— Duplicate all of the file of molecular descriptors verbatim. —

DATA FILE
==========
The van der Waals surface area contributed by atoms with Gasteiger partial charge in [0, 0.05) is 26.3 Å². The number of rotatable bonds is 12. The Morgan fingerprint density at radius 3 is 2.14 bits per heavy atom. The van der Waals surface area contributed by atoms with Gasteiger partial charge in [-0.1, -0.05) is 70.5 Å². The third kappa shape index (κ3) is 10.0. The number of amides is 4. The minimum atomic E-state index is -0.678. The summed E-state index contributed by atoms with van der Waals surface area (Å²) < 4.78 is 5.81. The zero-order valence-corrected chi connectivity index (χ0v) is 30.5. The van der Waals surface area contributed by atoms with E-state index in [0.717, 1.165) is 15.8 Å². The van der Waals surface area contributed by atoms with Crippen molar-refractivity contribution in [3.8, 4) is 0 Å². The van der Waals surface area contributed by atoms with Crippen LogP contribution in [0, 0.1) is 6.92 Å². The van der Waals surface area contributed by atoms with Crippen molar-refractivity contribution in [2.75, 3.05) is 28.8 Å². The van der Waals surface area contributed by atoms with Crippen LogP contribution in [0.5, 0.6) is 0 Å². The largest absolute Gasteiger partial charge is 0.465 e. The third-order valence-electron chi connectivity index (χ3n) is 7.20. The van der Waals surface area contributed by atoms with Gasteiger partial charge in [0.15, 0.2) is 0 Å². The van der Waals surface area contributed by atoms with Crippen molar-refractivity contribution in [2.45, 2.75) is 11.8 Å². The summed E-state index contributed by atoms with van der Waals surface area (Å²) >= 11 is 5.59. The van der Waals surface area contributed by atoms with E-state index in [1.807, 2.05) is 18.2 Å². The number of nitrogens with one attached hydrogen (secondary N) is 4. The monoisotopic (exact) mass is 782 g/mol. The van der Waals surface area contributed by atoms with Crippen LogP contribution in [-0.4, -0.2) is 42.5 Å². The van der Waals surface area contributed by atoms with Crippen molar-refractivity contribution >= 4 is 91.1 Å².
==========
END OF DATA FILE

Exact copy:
The van der Waals surface area contributed by atoms with Gasteiger partial charge in [0, 0.05) is 26.3 Å². The number of rotatable bonds is 12. The Morgan fingerprint density at radius 3 is 2.14 bits per heavy atom. The van der Waals surface area contributed by atoms with Gasteiger partial charge in [-0.1, -0.05) is 70.5 Å². The third kappa shape index (κ3) is 10.0. The number of amides is 4. The minimum atomic E-state index is -0.678. The summed E-state index contributed by atoms with van der Waals surface area (Å²) < 4.78 is 5.81. The zero-order valence-corrected chi connectivity index (χ0v) is 30.5. The van der Waals surface area contributed by atoms with E-state index in [0.717, 1.165) is 15.8 Å². The van der Waals surface area contributed by atoms with Crippen molar-refractivity contribution in [3.8, 4) is 0 Å². The van der Waals surface area contributed by atoms with Crippen LogP contribution in [0, 0.1) is 6.92 Å². The van der Waals surface area contributed by atoms with Crippen molar-refractivity contribution in [2.75, 3.05) is 28.8 Å². The van der Waals surface area contributed by atoms with Crippen LogP contribution in [0.5, 0.6) is 0 Å². The largest absolute Gasteiger partial charge is 0.465 e. The third-order valence-electron chi connectivity index (χ3n) is 7.20. The van der Waals surface area contributed by atoms with Gasteiger partial charge in [0.15, 0.2) is 0 Å². The van der Waals surface area contributed by atoms with Crippen molar-refractivity contribution in [2.45, 2.75) is 11.8 Å². The summed E-state index contributed by atoms with van der Waals surface area (Å²) >= 11 is 5.59. The van der Waals surface area contributed by atoms with E-state index in [1.807, 2.05) is 18.2 Å². The number of nitrogens with one attached hydrogen (secondary N) is 4. The monoisotopic (exact) mass is 782 g/mol. The van der Waals surface area contributed by atoms with Crippen LogP contribution in [-0.4, -0.2) is 42.5 Å². The van der Waals surface area contributed by atoms with Crippen molar-refractivity contribution >= 4 is 91.1 Å².